In Da Club
The best way to show that your music group is "down with the kids" and "funky" - or whatever it is the under-25s say these days
- is to stick them in a hopelessly contrived looking nightclub
set full of impossibly attractive young women and maybe a few men and have them break it down on the dance floor, generally being the life of the party.
If the video is for a proper instrumental band, expect the lead singer and lead guitarist to grab most of the screen time while the funny-looking drummer and bassist get a few standard shots of some women mooning over them.
The club itself will notably lack ugly people
, people older than thirty, terrifying predatory girls on a hen night do, creepy predatory guys seeking out extremely intoxicated women, VIPs pissing off the staff and eventually getting thrown out for motorboating the hostess, people drunk off their asses, people buying drugs, people getting blowjobs in the corner, wannabe tough guys trying to start fights, and people looking incredulously at bar staff after learning how much a JD and coke costs.
Extensive use of Slow Motion
brings the speed of the dancers down to the typically sedate pace of a hip-hop song.
- Unsurprisingly, the 50 Cent video "In Da Club" features... oh, you can work it out.
- Now that's mentioned, nearly half of Hip-hop/dancehall/reggaeton music video features a club or some kind of wild party of similar characteristics.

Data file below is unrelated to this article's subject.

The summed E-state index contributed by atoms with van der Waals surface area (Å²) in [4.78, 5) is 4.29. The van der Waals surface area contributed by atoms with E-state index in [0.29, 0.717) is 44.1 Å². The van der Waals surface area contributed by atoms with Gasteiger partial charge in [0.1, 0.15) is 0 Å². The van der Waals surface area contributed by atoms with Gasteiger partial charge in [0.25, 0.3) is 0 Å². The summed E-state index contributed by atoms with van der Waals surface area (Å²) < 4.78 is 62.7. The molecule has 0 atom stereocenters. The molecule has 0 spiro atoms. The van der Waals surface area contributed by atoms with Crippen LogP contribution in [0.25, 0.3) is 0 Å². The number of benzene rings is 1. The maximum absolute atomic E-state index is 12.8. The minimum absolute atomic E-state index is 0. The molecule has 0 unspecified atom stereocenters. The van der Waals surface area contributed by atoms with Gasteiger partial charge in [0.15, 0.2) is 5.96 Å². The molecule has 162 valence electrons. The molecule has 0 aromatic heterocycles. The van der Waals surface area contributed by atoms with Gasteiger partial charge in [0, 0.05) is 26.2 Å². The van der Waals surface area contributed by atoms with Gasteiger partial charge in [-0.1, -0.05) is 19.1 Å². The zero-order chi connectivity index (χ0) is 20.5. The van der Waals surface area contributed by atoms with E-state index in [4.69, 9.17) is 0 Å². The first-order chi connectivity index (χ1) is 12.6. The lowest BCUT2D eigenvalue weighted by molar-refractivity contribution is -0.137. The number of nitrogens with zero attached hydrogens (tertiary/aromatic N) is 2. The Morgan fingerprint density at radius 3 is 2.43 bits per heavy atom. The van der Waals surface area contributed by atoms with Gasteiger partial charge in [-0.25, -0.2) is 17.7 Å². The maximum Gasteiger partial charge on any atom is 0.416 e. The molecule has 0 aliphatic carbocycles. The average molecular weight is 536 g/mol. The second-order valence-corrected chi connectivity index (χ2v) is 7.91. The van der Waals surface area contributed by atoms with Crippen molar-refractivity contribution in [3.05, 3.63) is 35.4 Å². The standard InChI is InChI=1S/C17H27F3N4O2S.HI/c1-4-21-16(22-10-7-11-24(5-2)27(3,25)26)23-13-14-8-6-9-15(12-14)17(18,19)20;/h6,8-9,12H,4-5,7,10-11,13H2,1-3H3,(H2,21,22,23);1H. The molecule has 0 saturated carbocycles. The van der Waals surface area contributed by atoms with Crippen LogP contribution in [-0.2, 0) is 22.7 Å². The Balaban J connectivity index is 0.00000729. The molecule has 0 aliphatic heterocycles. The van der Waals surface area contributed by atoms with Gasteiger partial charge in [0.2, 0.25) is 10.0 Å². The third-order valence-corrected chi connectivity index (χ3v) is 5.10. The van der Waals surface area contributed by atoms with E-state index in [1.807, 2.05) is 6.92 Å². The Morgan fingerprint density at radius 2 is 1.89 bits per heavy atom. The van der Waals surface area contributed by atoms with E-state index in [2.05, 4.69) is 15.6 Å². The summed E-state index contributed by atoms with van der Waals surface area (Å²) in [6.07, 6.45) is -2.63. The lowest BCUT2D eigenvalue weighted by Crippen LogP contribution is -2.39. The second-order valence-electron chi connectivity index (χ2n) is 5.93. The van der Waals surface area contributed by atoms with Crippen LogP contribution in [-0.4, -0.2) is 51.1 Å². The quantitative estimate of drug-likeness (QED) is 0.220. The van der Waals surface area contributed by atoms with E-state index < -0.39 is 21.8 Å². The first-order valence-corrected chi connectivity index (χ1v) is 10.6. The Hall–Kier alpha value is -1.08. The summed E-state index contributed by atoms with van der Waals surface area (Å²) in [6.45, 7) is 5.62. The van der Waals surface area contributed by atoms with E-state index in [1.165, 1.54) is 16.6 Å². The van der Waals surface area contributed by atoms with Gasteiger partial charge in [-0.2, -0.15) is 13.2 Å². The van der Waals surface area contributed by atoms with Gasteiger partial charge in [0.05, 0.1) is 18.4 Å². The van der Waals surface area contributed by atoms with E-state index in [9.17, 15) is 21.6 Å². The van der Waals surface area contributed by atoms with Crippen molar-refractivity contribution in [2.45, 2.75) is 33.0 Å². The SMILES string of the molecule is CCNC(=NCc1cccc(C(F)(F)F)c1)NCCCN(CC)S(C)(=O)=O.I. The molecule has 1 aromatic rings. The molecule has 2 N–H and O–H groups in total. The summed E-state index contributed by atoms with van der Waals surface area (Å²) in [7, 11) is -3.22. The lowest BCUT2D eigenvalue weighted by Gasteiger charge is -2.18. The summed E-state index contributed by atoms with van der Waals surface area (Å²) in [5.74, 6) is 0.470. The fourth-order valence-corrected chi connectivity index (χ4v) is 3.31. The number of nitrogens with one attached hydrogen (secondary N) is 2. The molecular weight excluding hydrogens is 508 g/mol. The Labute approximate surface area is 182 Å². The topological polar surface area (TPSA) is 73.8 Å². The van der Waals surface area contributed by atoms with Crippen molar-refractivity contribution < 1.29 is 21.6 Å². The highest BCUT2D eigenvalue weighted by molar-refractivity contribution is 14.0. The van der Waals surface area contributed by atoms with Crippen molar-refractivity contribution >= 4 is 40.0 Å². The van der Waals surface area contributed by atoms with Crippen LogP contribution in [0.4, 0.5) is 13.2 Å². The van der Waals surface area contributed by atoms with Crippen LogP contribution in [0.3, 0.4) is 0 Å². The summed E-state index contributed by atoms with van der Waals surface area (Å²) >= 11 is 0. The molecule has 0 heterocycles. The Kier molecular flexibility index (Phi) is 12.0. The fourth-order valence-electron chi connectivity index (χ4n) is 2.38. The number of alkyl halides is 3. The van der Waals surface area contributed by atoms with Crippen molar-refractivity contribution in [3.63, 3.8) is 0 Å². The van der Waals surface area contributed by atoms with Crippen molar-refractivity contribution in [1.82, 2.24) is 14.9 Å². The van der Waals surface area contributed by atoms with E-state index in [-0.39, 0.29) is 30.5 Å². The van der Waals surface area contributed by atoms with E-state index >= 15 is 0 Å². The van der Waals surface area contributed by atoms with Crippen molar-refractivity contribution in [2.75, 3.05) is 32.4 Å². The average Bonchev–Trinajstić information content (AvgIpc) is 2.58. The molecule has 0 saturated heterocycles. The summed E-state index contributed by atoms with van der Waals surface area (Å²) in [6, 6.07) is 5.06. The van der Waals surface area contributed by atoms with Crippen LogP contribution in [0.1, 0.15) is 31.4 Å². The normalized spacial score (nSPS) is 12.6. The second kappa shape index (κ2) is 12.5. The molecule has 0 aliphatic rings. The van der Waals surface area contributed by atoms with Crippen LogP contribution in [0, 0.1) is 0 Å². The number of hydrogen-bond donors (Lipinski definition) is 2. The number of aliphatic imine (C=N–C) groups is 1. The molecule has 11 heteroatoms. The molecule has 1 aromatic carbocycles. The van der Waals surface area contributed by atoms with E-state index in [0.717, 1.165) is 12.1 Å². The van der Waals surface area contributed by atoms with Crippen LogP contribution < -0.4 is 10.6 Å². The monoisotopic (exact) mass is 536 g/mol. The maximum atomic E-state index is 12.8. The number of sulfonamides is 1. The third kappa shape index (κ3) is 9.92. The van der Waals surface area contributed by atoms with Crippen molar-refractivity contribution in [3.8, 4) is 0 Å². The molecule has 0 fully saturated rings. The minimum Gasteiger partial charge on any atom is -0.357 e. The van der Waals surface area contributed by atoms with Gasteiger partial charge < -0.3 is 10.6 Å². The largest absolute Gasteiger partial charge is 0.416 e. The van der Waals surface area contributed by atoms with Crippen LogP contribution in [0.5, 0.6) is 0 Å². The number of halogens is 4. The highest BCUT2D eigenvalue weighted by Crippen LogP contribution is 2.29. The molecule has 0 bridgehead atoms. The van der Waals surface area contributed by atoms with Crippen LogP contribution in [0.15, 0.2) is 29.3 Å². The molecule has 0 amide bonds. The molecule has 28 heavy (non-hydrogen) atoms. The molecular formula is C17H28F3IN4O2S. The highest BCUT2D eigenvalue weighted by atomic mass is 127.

- Brilliantly spoofed on Chappelle's Show in his sketch on how slow motion makes some things better... and other things worse.
- System of a Down's "B.Y.O.B." has the band playing in a club but that club is invaded by soldiers wearing helmets with displays on the front apparently in some sort of sting operation and force all the club goers and the band to wear such helmets.
- The Sum 41 video for "What we're all about" twists this trope slightly. They band is playing at a night club, but because it's the Spider-Man soundtrack, the band is on the ceiling while the clubbers watch from below.
- Done with a twist in Linkin Park's "Bleed It Out"; while the band is playing normally up on a stage, around them a Bar Brawl is happening backwards!
- Pick a Basshunter video, any Basshunter video. Yes, even that one
- Spaced had a pretty realistic techno/dance club for one of it's episodes.. well, until they started playing a A-Team theme remix. And it was awesome.
- Turisas' cover of Boney M's hit Rasputin features the band playing In Da Club. Warlord Nygard first appears in a fine suit and hat, surrounded by babes, but by the end the whole band is playing in their usual leather, fur, and warpaint.
- Subverted by the Soulwax video for E Talking - everyone's on drugs from literally A-Z and the clubbers cover a spectrum of old/young/attractive/not so much, but because of the drugs even the most generically pretty among them don't look so great.
- Beautifully deconstructed in The Office (UK), with an episode that ended at a works outing at one of these places... which was depicted as rather unpleasant and sleazy, and no fun at all unless you happened to be completely drunk.